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Working on the World Happiness Report dataset, i have N countries with M features and a happiness score. This is the parameter I built 3 classes from: happy, medium, unhappy (numerical intervals of happiness score). I have run a 3 component PCA (only the first two components show relevant separation) and kmeans on the result (with 6 clusters, chosen in function of distorion). Plotting the two components with clustering predicted colouring gives very clear separation between classes, and I should now deduce what feature makes "happy" countries happy. My idea would be to implement some form of Bayes' theorem, but don't really know how since there is strong (>0.6) correlation between some features. How can I approach the problem?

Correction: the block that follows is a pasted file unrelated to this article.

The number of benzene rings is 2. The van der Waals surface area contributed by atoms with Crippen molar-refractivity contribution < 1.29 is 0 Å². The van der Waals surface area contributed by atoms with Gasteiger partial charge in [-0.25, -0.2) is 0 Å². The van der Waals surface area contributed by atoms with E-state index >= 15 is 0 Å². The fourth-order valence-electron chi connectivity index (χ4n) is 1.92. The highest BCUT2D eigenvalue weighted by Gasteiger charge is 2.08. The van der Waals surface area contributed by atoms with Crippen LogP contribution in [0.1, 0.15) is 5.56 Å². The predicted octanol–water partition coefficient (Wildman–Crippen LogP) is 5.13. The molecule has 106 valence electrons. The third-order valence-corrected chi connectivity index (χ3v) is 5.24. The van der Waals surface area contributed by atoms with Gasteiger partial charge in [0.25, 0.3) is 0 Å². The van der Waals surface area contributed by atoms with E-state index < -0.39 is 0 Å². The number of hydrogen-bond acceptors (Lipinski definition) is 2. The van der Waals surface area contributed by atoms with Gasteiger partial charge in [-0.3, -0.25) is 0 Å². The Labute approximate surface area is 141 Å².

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If they are highly correlated, probably you can not easily tell which feature leads to a happy country. My suggestion is to perform multicollinearity test before fitting any model to remove highly correlated features. After that, there a chance that you be able to get more insights about the pattern in your data.

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  • $\begingroup$ Thank you, I'll look into it. The correlation looks statistically bad but I believe there is some natural correlation that when removed, might mess up the reliability of the model (for example family and average income have an impact on one another in a real situation,). I've tried with random permutations of feature values to see how the model changed, and got some interesting result anyway. $\endgroup$
    – physika
    May 28 '20 at 12:56

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